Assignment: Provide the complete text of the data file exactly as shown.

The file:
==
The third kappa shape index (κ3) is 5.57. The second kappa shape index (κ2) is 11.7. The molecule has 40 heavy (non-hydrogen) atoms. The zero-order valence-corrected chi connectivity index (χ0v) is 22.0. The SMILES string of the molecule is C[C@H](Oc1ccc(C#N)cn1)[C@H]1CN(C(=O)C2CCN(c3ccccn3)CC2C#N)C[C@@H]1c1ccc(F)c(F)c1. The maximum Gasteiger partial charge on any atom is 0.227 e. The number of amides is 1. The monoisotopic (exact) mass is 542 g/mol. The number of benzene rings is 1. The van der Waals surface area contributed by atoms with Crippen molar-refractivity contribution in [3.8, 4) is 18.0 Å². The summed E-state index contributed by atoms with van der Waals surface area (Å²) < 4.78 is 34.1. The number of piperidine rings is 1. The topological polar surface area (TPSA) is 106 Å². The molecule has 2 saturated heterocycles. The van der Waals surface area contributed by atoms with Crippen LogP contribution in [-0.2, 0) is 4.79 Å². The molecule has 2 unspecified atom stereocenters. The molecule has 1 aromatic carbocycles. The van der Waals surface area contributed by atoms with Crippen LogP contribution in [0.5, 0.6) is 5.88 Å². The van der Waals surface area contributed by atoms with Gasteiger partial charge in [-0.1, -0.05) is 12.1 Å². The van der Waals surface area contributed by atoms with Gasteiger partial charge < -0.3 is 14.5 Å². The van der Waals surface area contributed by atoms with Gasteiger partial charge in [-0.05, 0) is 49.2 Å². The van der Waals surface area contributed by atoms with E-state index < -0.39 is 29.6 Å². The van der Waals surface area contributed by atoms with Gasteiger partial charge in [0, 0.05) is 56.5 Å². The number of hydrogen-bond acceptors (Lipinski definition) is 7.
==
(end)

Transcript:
The third kappa shape index (κ3) is 5.57. The second kappa shape index (κ2) is 11.7. The molecule has 40 heavy (non-hydrogen) atoms. The zero-order valence-corrected chi connectivity index (χ0v) is 22.0. The SMILES string of the molecule is C[C@H](Oc1ccc(C#N)cn1)[C@H]1CN(C(=O)C2CCN(c3ccccn3)CC2C#N)C[C@@H]1c1ccc(F)c(F)c1. The maximum Gasteiger partial charge on any atom is 0.227 e. The number of amides is 1. The monoisotopic (exact) mass is 542 g/mol. The number of benzene rings is 1. The van der Waals surface area contributed by atoms with Crippen molar-refractivity contribution in [3.8, 4) is 18.0 Å². The summed E-state index contributed by atoms with van der Waals surface area (Å²) < 4.78 is 34.1. The number of piperidine rings is 1. The topological polar surface area (TPSA) is 106 Å². The molecule has 2 saturated heterocycles. The van der Waals surface area contributed by atoms with Crippen LogP contribution in [-0.2, 0) is 4.79 Å². The molecule has 2 unspecified atom stereocenters. The molecule has 1 aromatic carbocycles. The van der Waals surface area contributed by atoms with Crippen LogP contribution in [0.5, 0.6) is 5.88 Å². The van der Waals surface area contributed by atoms with Gasteiger partial charge in [-0.1, -0.05) is 12.1 Å². The van der Waals surface area contributed by atoms with Gasteiger partial charge < -0.3 is 14.5 Å². The van der Waals surface area contributed by atoms with Gasteiger partial charge in [-0.05, 0) is 49.2 Å². The van der Waals surface area contributed by atoms with E-state index < -0.39 is 29.6 Å². The van der Waals surface area contributed by atoms with Gasteiger partial charge in [0, 0.05) is 56.5 Å². The number of hydrogen-bond acceptors (Lipinski definition) is 7.